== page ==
Scientists in Germany Draft Neanderthal Genome.
By NICHOLAS WADE
Published: February 12, 2009
Possessing the Neanderthal genome raises the possibility of bringing Neanderthals back to life. Dr. George Church, a leading genome researcher at the Harvard Medical School, said Thursday that a Neanderthal could be brought to life with present technology for about $30 million.
When the full Neanderthal genome is in hand, could it be made to produce the living creature its information specifies? Ethical considerations aside, Dr. Pääbo said, Neanderthals could not be generated with existing technology. Dr. Church of Harvard disagreed. He said he would start with the human genome, which is highly similar to that of Neanderthals, and change the few DNA units required to convert it into the Neanderthal version.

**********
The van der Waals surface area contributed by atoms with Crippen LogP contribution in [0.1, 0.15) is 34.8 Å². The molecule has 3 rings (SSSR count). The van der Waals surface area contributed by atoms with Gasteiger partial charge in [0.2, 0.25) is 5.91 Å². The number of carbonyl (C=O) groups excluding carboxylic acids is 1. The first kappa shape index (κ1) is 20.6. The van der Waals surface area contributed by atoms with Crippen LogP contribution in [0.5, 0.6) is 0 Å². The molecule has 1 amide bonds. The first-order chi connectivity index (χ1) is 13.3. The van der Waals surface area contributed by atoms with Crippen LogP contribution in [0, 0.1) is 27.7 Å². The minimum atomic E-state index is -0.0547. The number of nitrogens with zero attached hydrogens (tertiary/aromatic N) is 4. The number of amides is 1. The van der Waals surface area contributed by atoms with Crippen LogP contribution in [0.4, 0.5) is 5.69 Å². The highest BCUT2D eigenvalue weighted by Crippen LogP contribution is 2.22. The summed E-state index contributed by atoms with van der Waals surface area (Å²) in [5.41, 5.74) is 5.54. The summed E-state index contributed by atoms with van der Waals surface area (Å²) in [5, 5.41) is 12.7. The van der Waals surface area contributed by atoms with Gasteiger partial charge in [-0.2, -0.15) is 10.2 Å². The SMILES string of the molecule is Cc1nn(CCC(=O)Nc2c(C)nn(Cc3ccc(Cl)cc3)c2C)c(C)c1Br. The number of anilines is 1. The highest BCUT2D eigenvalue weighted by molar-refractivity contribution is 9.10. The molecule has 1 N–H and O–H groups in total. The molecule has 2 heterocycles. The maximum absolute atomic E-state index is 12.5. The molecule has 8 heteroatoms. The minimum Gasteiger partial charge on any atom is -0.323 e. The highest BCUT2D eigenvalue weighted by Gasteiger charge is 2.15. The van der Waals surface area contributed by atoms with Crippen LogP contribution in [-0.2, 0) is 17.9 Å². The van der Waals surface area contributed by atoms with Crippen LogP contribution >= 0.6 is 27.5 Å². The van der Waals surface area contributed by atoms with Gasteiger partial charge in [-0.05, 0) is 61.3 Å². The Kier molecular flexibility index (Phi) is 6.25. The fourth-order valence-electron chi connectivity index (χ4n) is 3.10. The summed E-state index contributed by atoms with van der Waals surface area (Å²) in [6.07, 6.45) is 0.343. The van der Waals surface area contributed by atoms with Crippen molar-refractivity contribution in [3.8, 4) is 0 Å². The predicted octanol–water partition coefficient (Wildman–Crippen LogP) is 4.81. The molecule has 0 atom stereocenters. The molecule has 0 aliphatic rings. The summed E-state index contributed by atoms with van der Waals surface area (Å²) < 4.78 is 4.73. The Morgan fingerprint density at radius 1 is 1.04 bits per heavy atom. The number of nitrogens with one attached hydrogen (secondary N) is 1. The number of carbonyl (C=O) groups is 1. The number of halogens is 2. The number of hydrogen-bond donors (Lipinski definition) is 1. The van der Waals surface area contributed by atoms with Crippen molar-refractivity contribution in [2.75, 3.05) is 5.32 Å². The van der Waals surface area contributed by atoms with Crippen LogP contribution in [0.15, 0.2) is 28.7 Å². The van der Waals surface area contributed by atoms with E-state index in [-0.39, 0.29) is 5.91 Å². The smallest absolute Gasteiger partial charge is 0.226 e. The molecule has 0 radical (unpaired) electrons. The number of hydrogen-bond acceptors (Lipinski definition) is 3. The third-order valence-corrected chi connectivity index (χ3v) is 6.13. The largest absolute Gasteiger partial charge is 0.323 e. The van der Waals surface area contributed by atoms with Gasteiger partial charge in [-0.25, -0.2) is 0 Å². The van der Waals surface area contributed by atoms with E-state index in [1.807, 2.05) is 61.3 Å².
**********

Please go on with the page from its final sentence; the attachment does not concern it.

This could be done, he said, by splitting the human genome into 30,000 chunks about 100,000 DNA units in length. Each chunk would be inserted into bacteria and converted to the Neanderthal equivalent by changing the few DNA units in which the two species differ. The changed lengths of DNA would then be reassembled into a full Neanderthal genome. To avoid ethical problems, this genome would be inserted not into a human cell but into a chimpanzee cell.
Dr. Church acknowledged that ethical views on such an experiment would vary widely. But bringing a Neanderthal to birth, he said, would satisfy the human desire to communicate with other intelligences.